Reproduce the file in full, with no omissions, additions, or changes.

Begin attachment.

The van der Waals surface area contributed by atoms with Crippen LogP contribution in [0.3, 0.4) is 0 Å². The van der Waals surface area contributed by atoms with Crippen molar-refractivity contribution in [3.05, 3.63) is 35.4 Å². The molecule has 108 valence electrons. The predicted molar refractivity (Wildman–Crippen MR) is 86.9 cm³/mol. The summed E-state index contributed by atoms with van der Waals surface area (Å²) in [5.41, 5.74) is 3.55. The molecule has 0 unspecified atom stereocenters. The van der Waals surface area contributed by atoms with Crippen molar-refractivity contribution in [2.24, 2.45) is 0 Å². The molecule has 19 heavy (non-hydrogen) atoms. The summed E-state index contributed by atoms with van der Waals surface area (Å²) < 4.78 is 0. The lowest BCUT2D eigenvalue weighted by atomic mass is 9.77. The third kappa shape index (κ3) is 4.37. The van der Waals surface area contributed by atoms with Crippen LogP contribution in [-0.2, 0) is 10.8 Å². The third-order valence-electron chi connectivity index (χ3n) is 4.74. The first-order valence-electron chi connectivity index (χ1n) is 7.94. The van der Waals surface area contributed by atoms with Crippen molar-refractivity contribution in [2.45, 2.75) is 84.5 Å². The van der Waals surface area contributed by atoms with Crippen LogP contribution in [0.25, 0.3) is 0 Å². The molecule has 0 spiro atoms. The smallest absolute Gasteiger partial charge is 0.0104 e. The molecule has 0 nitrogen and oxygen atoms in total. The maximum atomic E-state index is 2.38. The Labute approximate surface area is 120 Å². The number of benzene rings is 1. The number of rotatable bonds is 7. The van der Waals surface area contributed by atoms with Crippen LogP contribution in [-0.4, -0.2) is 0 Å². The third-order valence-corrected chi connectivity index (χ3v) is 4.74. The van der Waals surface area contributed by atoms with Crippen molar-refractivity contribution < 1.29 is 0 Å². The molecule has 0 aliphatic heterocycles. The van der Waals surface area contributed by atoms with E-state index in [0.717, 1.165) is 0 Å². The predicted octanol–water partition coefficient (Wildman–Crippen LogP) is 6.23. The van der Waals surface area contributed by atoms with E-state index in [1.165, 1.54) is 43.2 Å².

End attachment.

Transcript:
The van der Waals surface area contributed by atoms with Crippen LogP contribution in [0.3, 0.4) is 0 Å². The van der Waals surface area contributed by atoms with Crippen molar-refractivity contribution in [3.05, 3.63) is 35.4 Å². The molecule has 108 valence electrons. The predicted molar refractivity (Wildman–Crippen MR) is 86.9 cm³/mol. The summed E-state index contributed by atoms with van der Waals surface area (Å²) in [5.41, 5.74) is 3.55. The molecule has 0 unspecified atom stereocenters. The van der Waals surface area contributed by atoms with Crippen molar-refractivity contribution in [2.24, 2.45) is 0 Å². The molecule has 19 heavy (non-hydrogen) atoms. The summed E-state index contributed by atoms with van der Waals surface area (Å²) < 4.78 is 0. The lowest BCUT2D eigenvalue weighted by atomic mass is 9.77. The third kappa shape index (κ3) is 4.37. The van der Waals surface area contributed by atoms with Crippen LogP contribution in [-0.2, 0) is 10.8 Å². The third-order valence-electron chi connectivity index (χ3n) is 4.74. The first-order valence-electron chi connectivity index (χ1n) is 7.94. The van der Waals surface area contributed by atoms with Crippen molar-refractivity contribution in [2.45, 2.75) is 84.5 Å². The van der Waals surface area contributed by atoms with Crippen LogP contribution in [0.25, 0.3) is 0 Å². The molecule has 0 spiro atoms. The smallest absolute Gasteiger partial charge is 0.0104 e. The molecule has 0 nitrogen and oxygen atoms in total. The maximum atomic E-state index is 2.38. The Labute approximate surface area is 120 Å². The number of benzene rings is 1. The number of rotatable bonds is 7. The van der Waals surface area contributed by atoms with Crippen LogP contribution in [-0.4, -0.2) is 0 Å². The third-order valence-corrected chi connectivity index (χ3v) is 4.74. The van der Waals surface area contributed by atoms with Crippen molar-refractivity contribution < 1.29 is 0 Å². The molecule has 0 aliphatic heterocycles. The van der Waals surface area contributed by atoms with E-state index in [0.717, 1.165) is 0 Å². The predicted octanol–water partition coefficient (Wildman–Crippen LogP) is 6.23. The van der Waals surface area contributed by atoms with E-state index in [1.165, 1.54) is 43.2 Å².